Monday, November 30, 2009

American Beauty at F.I.T.

I visited recently the "American Beauty" costume exhibition up currently at the Museum at the Fashion Institute of Technology at 7th Avenue and 27th Street. This show explores innovative clothing construction in American fashion, and argues that the work of American designers goes beyond the casual, functional clothes that are typically thought of as "American," like denim jeans and sportswear pieces. It's up through April 10, 2010; admission is free.

I was drawn to a section of the show that focused on ornamentation. I'm like a magpie; show me something sparkly and I can't take my eyes off it. This red dress by Adrian which Joan Crawford wore in the 1937 movie The Bride Wore Red was on display; it's completely covered in bugle beads.

Also on display were some "mermaid" dresses from the Sixties by Norman Norell, the great American designer who hailed from Indiana, as did those other leaders of American fashion, Halston and Bill Blass. One dress was red and one was salmon; I couldn't take photos of those dresses, but found these photos of similar Norell mermaid dresses on the website of Decades, the renowned store in L.A. which sells vintage couture. Visit the Decades blog here and see what treasures can be yours.

Norell's mermaid dresses, in different styles and designs, were covered in hand-stitched sequins which were sewn on twice so they would lie flat and not catch on one another. Sleek and chic to show off a trim American figure, the mermaids' clean lines almost evoke the simplicity of a scuba-diving suit.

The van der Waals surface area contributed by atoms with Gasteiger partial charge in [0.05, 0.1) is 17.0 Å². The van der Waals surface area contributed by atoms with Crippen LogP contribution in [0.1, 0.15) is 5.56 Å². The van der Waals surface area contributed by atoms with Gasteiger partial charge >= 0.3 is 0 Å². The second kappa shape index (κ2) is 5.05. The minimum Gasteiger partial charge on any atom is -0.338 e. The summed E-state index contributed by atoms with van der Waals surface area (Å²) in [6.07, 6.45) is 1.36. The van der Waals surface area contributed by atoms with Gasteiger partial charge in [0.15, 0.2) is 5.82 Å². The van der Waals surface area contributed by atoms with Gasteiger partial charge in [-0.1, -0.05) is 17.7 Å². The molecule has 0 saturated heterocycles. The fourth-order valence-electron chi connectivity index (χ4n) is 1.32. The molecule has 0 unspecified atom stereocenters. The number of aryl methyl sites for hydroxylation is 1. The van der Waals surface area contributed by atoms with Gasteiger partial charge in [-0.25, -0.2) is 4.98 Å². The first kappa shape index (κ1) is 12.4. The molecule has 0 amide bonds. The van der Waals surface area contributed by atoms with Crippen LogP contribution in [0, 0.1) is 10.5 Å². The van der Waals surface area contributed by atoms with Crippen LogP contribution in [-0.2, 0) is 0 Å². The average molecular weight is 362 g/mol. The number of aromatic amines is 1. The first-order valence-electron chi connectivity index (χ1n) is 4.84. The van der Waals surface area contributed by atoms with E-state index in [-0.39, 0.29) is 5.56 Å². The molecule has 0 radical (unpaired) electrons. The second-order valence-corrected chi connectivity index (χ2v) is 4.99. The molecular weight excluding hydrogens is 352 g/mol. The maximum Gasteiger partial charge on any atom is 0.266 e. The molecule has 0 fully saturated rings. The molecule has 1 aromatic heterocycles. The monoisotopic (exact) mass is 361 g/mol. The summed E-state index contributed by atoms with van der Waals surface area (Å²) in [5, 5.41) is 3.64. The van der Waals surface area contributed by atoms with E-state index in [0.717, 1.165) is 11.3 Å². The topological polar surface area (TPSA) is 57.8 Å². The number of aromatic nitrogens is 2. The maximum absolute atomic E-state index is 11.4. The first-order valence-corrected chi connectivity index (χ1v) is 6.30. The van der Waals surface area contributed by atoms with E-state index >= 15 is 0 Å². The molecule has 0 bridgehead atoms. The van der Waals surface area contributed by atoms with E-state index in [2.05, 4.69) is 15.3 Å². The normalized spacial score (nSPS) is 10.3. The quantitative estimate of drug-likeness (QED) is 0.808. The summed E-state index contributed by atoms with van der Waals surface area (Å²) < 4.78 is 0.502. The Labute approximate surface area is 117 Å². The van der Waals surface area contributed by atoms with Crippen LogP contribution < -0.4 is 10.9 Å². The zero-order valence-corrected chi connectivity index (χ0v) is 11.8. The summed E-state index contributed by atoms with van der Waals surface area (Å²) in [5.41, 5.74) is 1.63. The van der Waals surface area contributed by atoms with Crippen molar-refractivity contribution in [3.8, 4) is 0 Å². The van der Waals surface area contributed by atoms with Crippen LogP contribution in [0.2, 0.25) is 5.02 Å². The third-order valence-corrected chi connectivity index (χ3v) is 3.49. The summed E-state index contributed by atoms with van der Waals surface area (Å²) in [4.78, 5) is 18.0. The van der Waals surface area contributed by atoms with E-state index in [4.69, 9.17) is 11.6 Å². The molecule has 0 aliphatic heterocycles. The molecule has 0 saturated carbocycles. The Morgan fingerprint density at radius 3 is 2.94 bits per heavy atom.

The opulent fabric on a simple silhouette is glamorous and nonchalant at the same time. It's sexy too, as the sequins glimmer and shine with the body's movements. A turtle neck shape or a tee shirt shape layered with sequins in a delicious, rich, saturated color is elegant and luxe – not complicated or tricky or fussy. Just zip it up and you're dressed. No need for any jewelry; the dress itself is like one big jewel. "I simply take the most straightforward approach . . . without any extra, fancy trimmings. I don't like over-designed anything," said Norman Norell in 1952. That to me truly is American Beauty.

Sunday, November 29, 2009

Happy Birthday to Me

I don't normally do this on the blog, but today, November 29th, is my birthday! I say it because I wanted to post the image above, sent to me via email by my great friend from high school, Nannette. An orchid on top of a cupcake. Nannette is a faithful blog reader, and knows that cupcakes plus flowers are a favorite of mine:
from May 22

from Jan. 19

from Dec. 6, 2008

Thanks Nannette, that picture made me smile. Nannette and I were great friends in high school, and went to...wait for it...the senior prom together! Nannette in high school: cool, creative, pretty, brave. I was lucky we were friends. She said yes to the prom when I asked her and we had a blast. When she mailed the image above, she also remembered the orchid wrist corsage I got her for the prom. I have to say, that orchid wrist corsage was good. We're going back in time here like thirty-five years. To cupcakes and flowers I add old friends to life's great joys.

Wednesday, November 25, 2009

Happy Thanksgiving!

We are off for Thanksgiving in Connecticut. "Over the river and through the woods" on MetroNorth. But on Sunday at our great church Judson Memorial on Washington Square South, I brought some flowers for the tables of the Thanksgiving meal.
I started with a pile of things.